On the last point Murray may be right. A decade ago CEOs were committed to rewarding their investors, not to “play to the crowds” using populist talking points.

Other commentators were less enamored of the new CEO message. For example, the editorial board of the Wall Street Journal questioned the statement with the no-nonsense headline: The ‘Stakeholder’ CEOs: Executives who abandon shareholders won’t appease the socialists, pointing to the motive of the BRT’s statement.

The BRT’s statement is just talk. These are inspiring mission statements — not concrete actions to address hugely complicated challenges such as climate change or economic inequality. The senior executives are not on a mission to redefine capitalism and save the planet. They are — quite rightly — on a public relations mission designed to deflect the unwanted attentions of environmental groups and Democratic candidates, and respond to “green” demands with low-cost, easy-to-implement, token gestures.

This is an impressive strategy. While the promises made by the BRT appear to steer corporations in a new direction, they actually espouse policies and practices that make sound business sense — for the shareholders’ stake. Delivering value to customers, investing in employees, dealing fairly and ethically with suppliers, supporting the communities in which they work, and generating long-term value for shareholders, are activities that successful companies already engage in, and will continue to do so regardless of the BRT’s prosaic claims.

Moreover, CEOs — including the signatories of the BRT’s statement — will continue to take every opportunity to use the influence and power of their office to skew the commercial playing field in favor of their companies. That’s what they are supposed to do. Furthermore, their long-term compensation is inextricably tied to the value of their company’s stock — so who is kidding whom?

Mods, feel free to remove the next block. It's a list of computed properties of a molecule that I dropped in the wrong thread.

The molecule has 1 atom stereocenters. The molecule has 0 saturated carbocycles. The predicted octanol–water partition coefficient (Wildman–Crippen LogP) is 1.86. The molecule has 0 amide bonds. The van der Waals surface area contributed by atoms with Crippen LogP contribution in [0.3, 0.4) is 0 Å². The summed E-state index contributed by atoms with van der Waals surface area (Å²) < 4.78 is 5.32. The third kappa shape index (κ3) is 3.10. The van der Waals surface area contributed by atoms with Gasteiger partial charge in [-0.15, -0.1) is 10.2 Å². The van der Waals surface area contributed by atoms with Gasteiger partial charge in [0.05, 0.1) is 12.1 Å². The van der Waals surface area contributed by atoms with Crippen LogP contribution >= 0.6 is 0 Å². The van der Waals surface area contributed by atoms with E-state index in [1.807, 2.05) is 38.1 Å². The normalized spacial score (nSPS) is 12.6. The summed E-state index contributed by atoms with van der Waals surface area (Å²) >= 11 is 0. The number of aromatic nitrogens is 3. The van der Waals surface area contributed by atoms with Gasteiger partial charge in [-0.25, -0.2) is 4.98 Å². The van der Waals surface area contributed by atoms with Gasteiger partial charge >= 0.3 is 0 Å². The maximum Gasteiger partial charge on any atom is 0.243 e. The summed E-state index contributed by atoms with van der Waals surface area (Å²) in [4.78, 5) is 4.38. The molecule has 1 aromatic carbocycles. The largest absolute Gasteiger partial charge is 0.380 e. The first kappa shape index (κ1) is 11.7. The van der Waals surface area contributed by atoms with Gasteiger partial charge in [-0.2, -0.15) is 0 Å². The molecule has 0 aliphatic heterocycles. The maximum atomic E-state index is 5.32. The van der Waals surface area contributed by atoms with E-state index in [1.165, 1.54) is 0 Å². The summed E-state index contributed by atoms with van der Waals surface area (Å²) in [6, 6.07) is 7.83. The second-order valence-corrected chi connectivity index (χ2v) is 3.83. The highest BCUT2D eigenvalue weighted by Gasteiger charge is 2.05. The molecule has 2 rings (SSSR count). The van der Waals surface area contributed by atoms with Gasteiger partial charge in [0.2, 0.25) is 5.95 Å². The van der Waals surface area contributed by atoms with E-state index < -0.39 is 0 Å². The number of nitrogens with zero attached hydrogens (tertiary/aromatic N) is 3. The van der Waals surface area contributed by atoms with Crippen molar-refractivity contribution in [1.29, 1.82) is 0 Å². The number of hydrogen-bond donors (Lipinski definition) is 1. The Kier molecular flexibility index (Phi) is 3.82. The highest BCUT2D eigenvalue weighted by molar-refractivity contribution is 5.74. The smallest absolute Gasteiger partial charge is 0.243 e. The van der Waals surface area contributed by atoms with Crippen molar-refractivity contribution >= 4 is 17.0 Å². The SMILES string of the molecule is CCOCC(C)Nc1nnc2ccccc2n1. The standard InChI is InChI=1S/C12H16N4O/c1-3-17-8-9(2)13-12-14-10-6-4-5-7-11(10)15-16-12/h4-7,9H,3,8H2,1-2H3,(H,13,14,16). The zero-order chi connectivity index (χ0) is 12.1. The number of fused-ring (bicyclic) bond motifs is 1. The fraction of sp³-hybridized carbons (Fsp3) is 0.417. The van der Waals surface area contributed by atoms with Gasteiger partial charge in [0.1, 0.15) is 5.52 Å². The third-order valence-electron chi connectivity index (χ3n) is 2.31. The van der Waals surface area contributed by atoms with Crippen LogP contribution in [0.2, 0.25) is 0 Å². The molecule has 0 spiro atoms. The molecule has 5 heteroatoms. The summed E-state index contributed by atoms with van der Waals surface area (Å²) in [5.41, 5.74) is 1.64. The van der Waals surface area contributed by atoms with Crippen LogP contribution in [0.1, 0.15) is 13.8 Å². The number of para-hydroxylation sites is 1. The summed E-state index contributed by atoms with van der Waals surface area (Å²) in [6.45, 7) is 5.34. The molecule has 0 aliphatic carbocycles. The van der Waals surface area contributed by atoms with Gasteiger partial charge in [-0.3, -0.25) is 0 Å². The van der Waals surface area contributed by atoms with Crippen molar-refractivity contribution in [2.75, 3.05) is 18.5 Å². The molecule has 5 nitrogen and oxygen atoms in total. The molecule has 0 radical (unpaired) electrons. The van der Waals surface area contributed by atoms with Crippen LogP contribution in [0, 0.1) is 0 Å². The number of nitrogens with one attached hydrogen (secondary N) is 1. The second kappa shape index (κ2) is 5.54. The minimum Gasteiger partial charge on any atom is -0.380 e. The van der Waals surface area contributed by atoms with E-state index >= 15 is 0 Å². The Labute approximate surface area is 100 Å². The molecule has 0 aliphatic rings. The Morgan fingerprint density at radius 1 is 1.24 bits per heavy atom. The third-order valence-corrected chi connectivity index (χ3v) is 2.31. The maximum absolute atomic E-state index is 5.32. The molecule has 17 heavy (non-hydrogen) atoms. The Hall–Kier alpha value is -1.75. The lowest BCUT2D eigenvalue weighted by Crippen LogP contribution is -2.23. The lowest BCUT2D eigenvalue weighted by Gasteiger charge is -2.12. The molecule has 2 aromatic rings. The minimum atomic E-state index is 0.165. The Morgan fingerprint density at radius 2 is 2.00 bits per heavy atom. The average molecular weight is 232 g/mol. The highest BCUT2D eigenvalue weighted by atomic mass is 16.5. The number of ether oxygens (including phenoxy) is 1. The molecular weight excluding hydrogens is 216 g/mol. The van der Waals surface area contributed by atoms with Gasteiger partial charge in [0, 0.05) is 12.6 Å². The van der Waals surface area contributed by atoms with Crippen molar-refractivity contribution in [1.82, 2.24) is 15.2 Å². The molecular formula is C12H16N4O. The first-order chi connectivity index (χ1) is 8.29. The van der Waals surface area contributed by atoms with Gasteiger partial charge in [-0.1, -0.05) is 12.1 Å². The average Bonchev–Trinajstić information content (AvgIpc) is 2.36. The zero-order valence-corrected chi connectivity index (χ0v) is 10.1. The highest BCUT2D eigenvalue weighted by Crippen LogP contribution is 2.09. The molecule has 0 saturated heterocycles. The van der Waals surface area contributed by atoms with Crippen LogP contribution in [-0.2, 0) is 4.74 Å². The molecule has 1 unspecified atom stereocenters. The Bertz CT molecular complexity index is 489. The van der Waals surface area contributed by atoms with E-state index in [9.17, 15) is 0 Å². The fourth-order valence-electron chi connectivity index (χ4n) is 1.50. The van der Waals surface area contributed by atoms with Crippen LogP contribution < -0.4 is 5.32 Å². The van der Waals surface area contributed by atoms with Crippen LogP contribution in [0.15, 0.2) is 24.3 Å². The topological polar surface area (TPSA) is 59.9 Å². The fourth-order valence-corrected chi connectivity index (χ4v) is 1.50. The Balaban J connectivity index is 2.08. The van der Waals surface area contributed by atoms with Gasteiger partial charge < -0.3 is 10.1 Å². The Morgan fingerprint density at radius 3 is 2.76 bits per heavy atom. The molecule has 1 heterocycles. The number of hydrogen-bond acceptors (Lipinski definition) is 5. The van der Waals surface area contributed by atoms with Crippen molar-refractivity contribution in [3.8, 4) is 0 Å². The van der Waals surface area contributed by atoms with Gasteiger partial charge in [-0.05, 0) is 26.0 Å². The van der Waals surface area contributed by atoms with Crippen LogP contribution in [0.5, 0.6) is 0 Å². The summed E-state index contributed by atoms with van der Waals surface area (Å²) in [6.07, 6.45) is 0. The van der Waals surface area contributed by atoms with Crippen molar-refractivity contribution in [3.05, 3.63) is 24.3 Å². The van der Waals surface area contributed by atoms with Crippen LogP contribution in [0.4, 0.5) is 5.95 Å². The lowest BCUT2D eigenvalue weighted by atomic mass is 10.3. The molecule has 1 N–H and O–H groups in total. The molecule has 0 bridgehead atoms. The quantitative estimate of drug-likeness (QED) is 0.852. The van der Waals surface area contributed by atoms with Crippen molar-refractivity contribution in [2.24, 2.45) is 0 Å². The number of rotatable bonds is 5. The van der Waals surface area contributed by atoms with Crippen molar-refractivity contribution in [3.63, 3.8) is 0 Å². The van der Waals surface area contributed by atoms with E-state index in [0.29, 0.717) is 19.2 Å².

The true cost

Some people believe that paying lip service to social responsibility is better than no reaction. Also, a public relations exercise of this type doesn’t cost anything.

I would argue that there is a cost. Such posturing distracts us from the urgent need to marshal the world’s expertise and resources to tackle the genuine threats to our planet’s future.

At the time of writing, headlines are screaming that the Amazon jungle is on fire with potentially severe consequences for climate change. According to one report, there have been more than 72,000 fire outbreaks in Brazil this year, up 84% compared to the same period in 2018.

Such disasters, and the planetary fall out they cause require world-scale counter-measures. The BRT companies, who represent $7 trillion of revenue, could have pooled their resources in a concerted effort to fund research on a global scale into real solutions. Instead, they chose to add hot air to a warming planet.


MIT Supply Chain is a world leader in supply chain management education, research, and thought leadership. We create supply chain innovation and drive it into practice.

Yossi Sheffi

Written by

Dr. Yossi Sheffi is a professor at the Massachusetts Institute of Technology, where he serves as Director of the Center for Transportation & Logistics.


MIT Supply Chain is a world leader in supply chain management education, research, and thought leadership. We create supply chain innovation and drive it into practice.